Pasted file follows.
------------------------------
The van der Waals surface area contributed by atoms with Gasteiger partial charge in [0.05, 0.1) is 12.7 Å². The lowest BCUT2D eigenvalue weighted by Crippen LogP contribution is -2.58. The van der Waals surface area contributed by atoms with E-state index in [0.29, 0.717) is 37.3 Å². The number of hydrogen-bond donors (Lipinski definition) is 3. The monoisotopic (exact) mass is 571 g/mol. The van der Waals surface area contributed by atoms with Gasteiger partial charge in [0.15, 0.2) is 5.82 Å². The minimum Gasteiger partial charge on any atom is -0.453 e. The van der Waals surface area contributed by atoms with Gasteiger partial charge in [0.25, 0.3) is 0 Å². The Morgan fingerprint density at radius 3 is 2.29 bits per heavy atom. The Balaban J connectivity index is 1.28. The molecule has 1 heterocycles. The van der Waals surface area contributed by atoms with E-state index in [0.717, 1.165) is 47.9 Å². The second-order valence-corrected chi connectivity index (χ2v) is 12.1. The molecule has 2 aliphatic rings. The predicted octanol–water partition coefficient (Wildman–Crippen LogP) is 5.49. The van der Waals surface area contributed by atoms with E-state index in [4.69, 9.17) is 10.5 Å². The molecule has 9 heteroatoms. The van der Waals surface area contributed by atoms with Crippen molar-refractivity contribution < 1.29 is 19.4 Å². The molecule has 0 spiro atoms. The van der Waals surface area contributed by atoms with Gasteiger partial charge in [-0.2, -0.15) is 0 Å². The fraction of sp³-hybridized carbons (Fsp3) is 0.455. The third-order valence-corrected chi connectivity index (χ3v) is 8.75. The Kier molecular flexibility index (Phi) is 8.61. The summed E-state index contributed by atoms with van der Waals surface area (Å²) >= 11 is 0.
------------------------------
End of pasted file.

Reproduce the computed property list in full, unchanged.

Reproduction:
The van der Waals surface area contributed by atoms with Gasteiger partial charge in [0.05, 0.1) is 12.7 Å². The lowest BCUT2D eigenvalue weighted by Crippen LogP contribution is -2.58. The van der Waals surface area contributed by atoms with E-state index in [0.29, 0.717) is 37.3 Å². The number of hydrogen-bond donors (Lipinski definition) is 3. The monoisotopic (exact) mass is 571 g/mol. The van der Waals surface area contributed by atoms with Gasteiger partial charge in [0.15, 0.2) is 5.82 Å². The minimum Gasteiger partial charge on any atom is -0.453 e. The van der Waals surface area contributed by atoms with Gasteiger partial charge in [0.25, 0.3) is 0 Å². The Morgan fingerprint density at radius 3 is 2.29 bits per heavy atom. The Balaban J connectivity index is 1.28. The molecule has 1 heterocycles. The van der Waals surface area contributed by atoms with E-state index in [0.717, 1.165) is 47.9 Å². The second-order valence-corrected chi connectivity index (χ2v) is 12.1. The molecule has 2 aliphatic rings. The predicted octanol–water partition coefficient (Wildman–Crippen LogP) is 5.49. The van der Waals surface area contributed by atoms with E-state index in [4.69, 9.17) is 10.5 Å². The molecule has 9 heteroatoms. The van der Waals surface area contributed by atoms with Crippen molar-refractivity contribution < 1.29 is 19.4 Å². The molecule has 0 spiro atoms. The van der Waals surface area contributed by atoms with Gasteiger partial charge in [-0.2, -0.15) is 0 Å². The fraction of sp³-hybridized carbons (Fsp3) is 0.455. The third-order valence-corrected chi connectivity index (χ3v) is 8.75. The Kier molecular flexibility index (Phi) is 8.61. The summed E-state index contributed by atoms with van der Waals surface area (Å²) >= 11 is 0.